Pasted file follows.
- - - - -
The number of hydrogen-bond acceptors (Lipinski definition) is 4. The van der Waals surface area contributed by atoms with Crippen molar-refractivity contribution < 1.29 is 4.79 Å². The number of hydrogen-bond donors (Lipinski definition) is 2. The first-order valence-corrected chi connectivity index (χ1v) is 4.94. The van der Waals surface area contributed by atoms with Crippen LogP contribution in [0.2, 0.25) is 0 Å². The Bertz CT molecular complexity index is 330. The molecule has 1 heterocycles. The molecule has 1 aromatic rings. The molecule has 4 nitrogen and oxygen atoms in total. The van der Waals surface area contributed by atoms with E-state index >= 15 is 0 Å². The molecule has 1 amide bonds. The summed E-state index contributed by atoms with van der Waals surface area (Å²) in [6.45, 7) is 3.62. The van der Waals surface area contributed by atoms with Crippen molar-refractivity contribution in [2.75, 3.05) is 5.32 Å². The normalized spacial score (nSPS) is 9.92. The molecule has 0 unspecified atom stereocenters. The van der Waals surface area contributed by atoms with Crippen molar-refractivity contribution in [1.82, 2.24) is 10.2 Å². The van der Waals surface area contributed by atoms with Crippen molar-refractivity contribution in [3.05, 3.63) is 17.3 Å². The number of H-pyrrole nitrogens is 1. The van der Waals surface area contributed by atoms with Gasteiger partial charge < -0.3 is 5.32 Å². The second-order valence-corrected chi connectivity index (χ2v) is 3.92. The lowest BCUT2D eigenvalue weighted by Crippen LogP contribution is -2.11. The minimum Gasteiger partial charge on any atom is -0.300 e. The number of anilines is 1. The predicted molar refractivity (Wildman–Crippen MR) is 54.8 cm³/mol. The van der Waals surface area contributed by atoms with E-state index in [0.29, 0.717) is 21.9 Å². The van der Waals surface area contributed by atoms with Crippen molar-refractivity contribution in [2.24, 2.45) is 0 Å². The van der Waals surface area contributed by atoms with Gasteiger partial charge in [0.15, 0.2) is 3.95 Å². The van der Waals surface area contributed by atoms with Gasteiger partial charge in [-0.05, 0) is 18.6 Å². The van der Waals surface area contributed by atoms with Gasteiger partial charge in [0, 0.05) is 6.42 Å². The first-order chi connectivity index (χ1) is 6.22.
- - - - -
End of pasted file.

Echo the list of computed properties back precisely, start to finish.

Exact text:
The number of hydrogen-bond acceptors (Lipinski definition) is 4. The van der Waals surface area contributed by atoms with Crippen molar-refractivity contribution < 1.29 is 4.79 Å². The number of hydrogen-bond donors (Lipinski definition) is 2. The first-order valence-corrected chi connectivity index (χ1v) is 4.94. The van der Waals surface area contributed by atoms with Crippen LogP contribution in [0.2, 0.25) is 0 Å². The Bertz CT molecular complexity index is 330. The molecule has 1 heterocycles. The molecule has 1 aromatic rings. The molecule has 4 nitrogen and oxygen atoms in total. The van der Waals surface area contributed by atoms with E-state index >= 15 is 0 Å². The molecule has 1 amide bonds. The summed E-state index contributed by atoms with van der Waals surface area (Å²) in [6.45, 7) is 3.62. The van der Waals surface area contributed by atoms with Crippen molar-refractivity contribution in [2.75, 3.05) is 5.32 Å². The normalized spacial score (nSPS) is 9.92. The molecule has 0 unspecified atom stereocenters. The van der Waals surface area contributed by atoms with Crippen molar-refractivity contribution in [1.82, 2.24) is 10.2 Å². The van der Waals surface area contributed by atoms with Crippen molar-refractivity contribution in [3.05, 3.63) is 17.3 Å². The number of H-pyrrole nitrogens is 1. The van der Waals surface area contributed by atoms with Gasteiger partial charge < -0.3 is 5.32 Å². The second-order valence-corrected chi connectivity index (χ2v) is 3.92. The lowest BCUT2D eigenvalue weighted by Crippen LogP contribution is -2.11. The minimum Gasteiger partial charge on any atom is -0.300 e. The number of anilines is 1. The predicted molar refractivity (Wildman–Crippen MR) is 54.8 cm³/mol. The van der Waals surface area contributed by atoms with E-state index in [0.29, 0.717) is 21.9 Å². The van der Waals surface area contributed by atoms with Crippen molar-refractivity contribution in [2.24, 2.45) is 0 Å². The van der Waals surface area contributed by atoms with Gasteiger partial charge in [0.15, 0.2) is 3.95 Å². The van der Waals surface area contributed by atoms with Gasteiger partial charge in [-0.05, 0) is 18.6 Å². The van der Waals surface area contributed by atoms with Gasteiger partial charge in [0, 0.05) is 6.42 Å². The first-order chi connectivity index (χ1) is 6.22.